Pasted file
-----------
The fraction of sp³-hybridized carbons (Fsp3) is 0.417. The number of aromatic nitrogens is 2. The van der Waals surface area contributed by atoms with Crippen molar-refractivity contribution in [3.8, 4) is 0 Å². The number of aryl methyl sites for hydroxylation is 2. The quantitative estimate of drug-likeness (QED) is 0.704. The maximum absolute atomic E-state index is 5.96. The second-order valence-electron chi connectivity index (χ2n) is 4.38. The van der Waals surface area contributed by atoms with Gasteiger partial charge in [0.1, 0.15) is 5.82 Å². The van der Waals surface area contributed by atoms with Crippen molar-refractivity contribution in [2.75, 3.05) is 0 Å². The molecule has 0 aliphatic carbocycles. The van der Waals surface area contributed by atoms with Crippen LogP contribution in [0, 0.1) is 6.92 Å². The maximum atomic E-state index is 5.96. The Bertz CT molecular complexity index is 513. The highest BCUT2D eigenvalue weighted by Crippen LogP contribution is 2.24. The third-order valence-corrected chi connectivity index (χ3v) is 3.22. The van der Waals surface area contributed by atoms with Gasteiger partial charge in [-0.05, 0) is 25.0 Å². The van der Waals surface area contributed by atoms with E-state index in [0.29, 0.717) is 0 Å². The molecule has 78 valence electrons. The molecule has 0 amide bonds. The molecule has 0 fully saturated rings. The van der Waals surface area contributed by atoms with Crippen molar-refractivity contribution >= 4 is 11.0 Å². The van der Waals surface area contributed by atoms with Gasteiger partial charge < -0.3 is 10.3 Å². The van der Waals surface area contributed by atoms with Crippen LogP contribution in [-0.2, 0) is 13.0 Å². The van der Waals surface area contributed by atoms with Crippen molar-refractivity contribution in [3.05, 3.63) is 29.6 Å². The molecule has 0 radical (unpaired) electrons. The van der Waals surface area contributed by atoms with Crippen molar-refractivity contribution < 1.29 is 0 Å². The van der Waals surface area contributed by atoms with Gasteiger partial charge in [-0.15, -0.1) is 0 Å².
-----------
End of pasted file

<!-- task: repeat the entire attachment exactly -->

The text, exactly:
The fraction of sp³-hybridized carbons (Fsp3) is 0.417. The number of aromatic nitrogens is 2. The van der Waals surface area contributed by atoms with Crippen molar-refractivity contribution in [3.8, 4) is 0 Å². The number of aryl methyl sites for hydroxylation is 2. The quantitative estimate of drug-likeness (QED) is 0.704. The maximum absolute atomic E-state index is 5.96. The second-order valence-electron chi connectivity index (χ2n) is 4.38. The van der Waals surface area contributed by atoms with Gasteiger partial charge in [0.1, 0.15) is 5.82 Å². The van der Waals surface area contributed by atoms with Crippen molar-refractivity contribution in [2.75, 3.05) is 0 Å². The molecule has 0 aliphatic carbocycles. The van der Waals surface area contributed by atoms with Crippen LogP contribution in [0, 0.1) is 6.92 Å². The maximum atomic E-state index is 5.96. The Bertz CT molecular complexity index is 513. The highest BCUT2D eigenvalue weighted by Crippen LogP contribution is 2.24. The third-order valence-corrected chi connectivity index (χ3v) is 3.22. The van der Waals surface area contributed by atoms with Gasteiger partial charge in [-0.05, 0) is 25.0 Å². The van der Waals surface area contributed by atoms with E-state index in [0.29, 0.717) is 0 Å². The molecule has 78 valence electrons. The molecule has 0 amide bonds. The molecule has 0 fully saturated rings. The van der Waals surface area contributed by atoms with Crippen molar-refractivity contribution >= 4 is 11.0 Å². The van der Waals surface area contributed by atoms with Gasteiger partial charge < -0.3 is 10.3 Å². The van der Waals surface area contributed by atoms with Crippen LogP contribution in [-0.2, 0) is 13.0 Å². The van der Waals surface area contributed by atoms with Crippen molar-refractivity contribution in [3.05, 3.63) is 29.6 Å². The molecule has 0 radical (unpaired) electrons. The van der Waals surface area contributed by atoms with Crippen molar-refractivity contribution < 1.29 is 0 Å². The van der Waals surface area contributed by atoms with Gasteiger partial charge in [-0.15, -0.1) is 0 Å².